Hotdog is no doubt one of America’s most popular fast foods. A survey conducted from 2011 to 2014 involving 24,000 American adults showed that over 80% individuals consumed frankfurters and hotdogs throughout the year. Another survey also found that Americans purchase 350 million pounds (or 9 billion) of hot dogs in retail stores. Ninety five percent of these hot dogs are served in homes, 15 percent are purchased from street vendors, and 9 percent from ballparks.
This leads us into asking: what’s in hotdog that people like it so much?
Well, this favorite ballpark food is made of cured and cooked sausages consist mainly of beef, chicken and pork. Other ingredients include spices, curing agents, salt, garlic, and more.
Sounds healthy, but here’s something you might not want to hear about. Hot dog is laden with cancer-causing nitrates and torrents of chemicals that were added to the meat and meat by-products to make them safe and palatable.
How the Nitrates in Hot Dogs Increase Your Risk to Cancer
In 2009, the American Institute of Cancer Research (AICR) issued a report about the cancer risk associated with hotdog consumption. The report was based on over 7,000 scientific studies conducted on hotdog and other processed meat products. The AICR determined that for every 50 grams of processed meat you consume daily, your risk to colorectal cancer is raised by 21 percent.
And the main culprit? Nitrates.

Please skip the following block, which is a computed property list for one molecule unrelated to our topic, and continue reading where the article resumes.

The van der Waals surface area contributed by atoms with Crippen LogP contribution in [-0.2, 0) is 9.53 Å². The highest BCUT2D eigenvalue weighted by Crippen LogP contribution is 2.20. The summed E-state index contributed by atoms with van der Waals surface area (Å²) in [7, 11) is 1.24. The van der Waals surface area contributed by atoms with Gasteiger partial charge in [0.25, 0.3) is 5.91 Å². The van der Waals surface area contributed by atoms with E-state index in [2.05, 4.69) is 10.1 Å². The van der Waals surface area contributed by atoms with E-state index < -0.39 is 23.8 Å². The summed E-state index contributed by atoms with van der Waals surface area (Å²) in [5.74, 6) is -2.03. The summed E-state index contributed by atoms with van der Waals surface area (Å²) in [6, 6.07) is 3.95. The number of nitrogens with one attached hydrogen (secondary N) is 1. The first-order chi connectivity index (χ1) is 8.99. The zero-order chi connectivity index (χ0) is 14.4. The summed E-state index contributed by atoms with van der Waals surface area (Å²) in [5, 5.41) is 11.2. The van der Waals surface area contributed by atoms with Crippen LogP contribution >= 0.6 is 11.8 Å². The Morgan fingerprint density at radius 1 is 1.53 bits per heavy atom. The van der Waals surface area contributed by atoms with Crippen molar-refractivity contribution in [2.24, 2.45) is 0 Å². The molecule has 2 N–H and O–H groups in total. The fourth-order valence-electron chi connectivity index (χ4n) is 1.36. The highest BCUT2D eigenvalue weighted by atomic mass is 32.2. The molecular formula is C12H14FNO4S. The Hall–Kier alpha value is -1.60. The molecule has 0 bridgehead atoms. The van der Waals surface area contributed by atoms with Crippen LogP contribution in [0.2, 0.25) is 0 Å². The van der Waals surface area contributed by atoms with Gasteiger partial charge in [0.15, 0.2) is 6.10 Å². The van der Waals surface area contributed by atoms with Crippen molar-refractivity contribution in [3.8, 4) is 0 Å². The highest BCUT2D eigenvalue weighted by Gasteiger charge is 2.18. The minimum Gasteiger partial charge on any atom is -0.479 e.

Nitrate additives are added in hotdogs to improve their color and extend their shelf life. Once digested, they form into nitrosamines, which are linked to cancer in test animals.
Aren’t some vegetables also have nitrates? Yes, nitrates are naturally occurring in some vegetables, such as spinach, lettuce, celery and most leafy greens. They are, in fact, a precursor to nitric oxide, which helps regulate blood pressure and is anti-inflammatory. However, when exposed to heat and combined with amines in processed meats, nitrates form nitrosamines. These chemical byproducts are highly carcinogenic and can inflict cellular damage. They are linked to cancer of the colon, bladder, stomach and pancreas.
To reduce this risk, the U.S. Department of Agriculture requires hot-dog makers to add antioxidants in their products, particularly vitamin C.
Vitamin C can inhibit nitrosamine formation. Most leafy greens are rich in them, which is why the nitrates in vegetables are not harmful to health compared to those in hot dogs.